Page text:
We were lucky enough to spot this magnificent brown hare soaking up the morning sun as we drove by local woodland. It stayed very still for some time posing for this photo before lopping off deeper into the woods. They can reach speeds of 45mph if they have to. The brown hare is larger than the other species of hare in Britain, the mountain hare, and is recognisable by its very long black-tipped ears.

Friday, May 15, 2009

aMAYzing MAY.

We have experienced a beautiful week weather wise with clear blue skies all day. It has been a bit chilly first thing in the morning but temperatures have climbed to about 18C by the afternoon. Made the most of the sunshine and enjoyed walks, scenic drives and a picnic by the side of a nearby glistening loch surrounded by gorse which is now in full flower. Long may it last.

Monday, May 11, 2009

Sun shines over Loch Ness.

Enjoyed a relaxing Sunday lunch at the Cawdor Tavern near Cawdor Castle yesterday, about 30 miles from Aspenwood towards the seaside village of Nairn. Cawdor Tavern is a traditional country pub in a building which was originally the old castle workshop. It was quite busy and many people were sitting outside at the tables having a drink and soaking up the welcome sunshine. A lovely sunset over the loch in the late evening was followed by a rather chilly night. Today dawned with a blue sky and the odd stubborn wee cloud - there is always one.
The reflection on the water was a beautiful sight after all the dull days we have recently experienced and the temperature is well into double figures now so we now going to sit outside and raise our glasses to something-any excuse!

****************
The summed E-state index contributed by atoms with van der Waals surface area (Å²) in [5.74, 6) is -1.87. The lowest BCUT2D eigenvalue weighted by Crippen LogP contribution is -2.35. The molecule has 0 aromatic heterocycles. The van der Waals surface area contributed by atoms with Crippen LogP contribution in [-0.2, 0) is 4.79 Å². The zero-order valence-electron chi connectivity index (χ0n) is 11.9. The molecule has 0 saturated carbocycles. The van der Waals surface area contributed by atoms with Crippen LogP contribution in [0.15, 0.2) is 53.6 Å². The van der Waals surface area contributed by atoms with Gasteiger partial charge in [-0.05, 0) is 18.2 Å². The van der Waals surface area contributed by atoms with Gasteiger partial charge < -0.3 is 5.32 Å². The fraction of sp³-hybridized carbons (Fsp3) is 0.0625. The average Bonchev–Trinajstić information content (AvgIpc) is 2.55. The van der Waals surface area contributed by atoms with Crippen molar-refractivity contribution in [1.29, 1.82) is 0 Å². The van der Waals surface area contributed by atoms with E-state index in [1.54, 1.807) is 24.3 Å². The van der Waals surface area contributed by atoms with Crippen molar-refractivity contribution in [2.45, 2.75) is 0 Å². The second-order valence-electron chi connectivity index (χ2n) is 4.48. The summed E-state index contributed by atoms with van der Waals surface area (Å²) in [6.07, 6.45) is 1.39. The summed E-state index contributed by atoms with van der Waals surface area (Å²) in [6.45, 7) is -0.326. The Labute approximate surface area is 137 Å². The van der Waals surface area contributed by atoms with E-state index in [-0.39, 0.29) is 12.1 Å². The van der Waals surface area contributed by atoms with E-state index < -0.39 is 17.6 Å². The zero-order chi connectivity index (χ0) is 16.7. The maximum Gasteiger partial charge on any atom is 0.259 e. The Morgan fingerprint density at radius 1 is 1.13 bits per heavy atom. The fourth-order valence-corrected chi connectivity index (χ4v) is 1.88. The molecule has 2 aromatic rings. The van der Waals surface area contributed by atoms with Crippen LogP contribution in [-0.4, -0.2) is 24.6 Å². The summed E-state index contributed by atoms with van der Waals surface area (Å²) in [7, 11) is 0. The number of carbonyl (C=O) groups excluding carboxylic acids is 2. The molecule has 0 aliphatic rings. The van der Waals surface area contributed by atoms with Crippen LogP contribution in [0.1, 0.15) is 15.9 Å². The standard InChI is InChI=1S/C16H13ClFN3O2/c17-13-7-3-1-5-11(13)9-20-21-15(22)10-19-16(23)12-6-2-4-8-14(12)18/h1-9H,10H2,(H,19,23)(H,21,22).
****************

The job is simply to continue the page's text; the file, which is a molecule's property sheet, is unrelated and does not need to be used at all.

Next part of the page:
Friday, May 08, 2009

That was the week that was.....

The week started off with warm pleasant sunshine which encouraged the wildlife to show. The male pheasant has been proudly escorting his two females about although neither seem exactly excited at his presence and preferred eating. Flocks of siskins on all the feeders and neighbours reported sighting of a pair of redpolls in their garden. These colourful birds, with a bright red forehead and black chin, often flock with siskins and inhabit coniferous woodland. Will have to keep a look out for them. The red squirrels appear on the feeders throughout the day and we enjoy watching their antics. Unfortunately all this tempting bird life attracts the predatory fast-flying sparrowhawk. This hawk relies on a surprise attack although its prey, usually finches, often manages to escape to live another day. The male is now hunting on its own while the female is on the nest.

The weather changed towards the end of the week and we experienced overcast skies followed by very gusty westerly winds accompanied by lashing rain. It was quite chilly during the day and in the morning we woke to see snow on the mountain peaks opposite. A beautiful rainbow shone over the loch this morning and the snowy peaks can be seen just to the left of the colourful arc. The good news is that temperatures will rise next week and the sun will shine again.
The rain no doubt has been welcomed by all the plants as it has been very dry lately. The wild primroses are still blooming along the grass verges and on the forest floor and now a carpet of wild bluebells are beginning to appear. The brighly coloured rhododendrons are a cheerful sight whatever the weather.

Sunday, May 03, 2009

Red Squirrel video

This cheeky red squirrel is not content with all the peanuts we put out for him and has now found the sunflower roundabout feeder. We had great fun watching him when he first tried to get across to the feeder and we weren't sure if it would take his weight, but it did. He now leaps easily across from the tree trunk and sits confidently eating for Scotland. His coat is a bit tatty as he is shedding his winter coat for a thinner summer one. In late summer they moult again and grow a thicker winter coat. Enjoy his antics.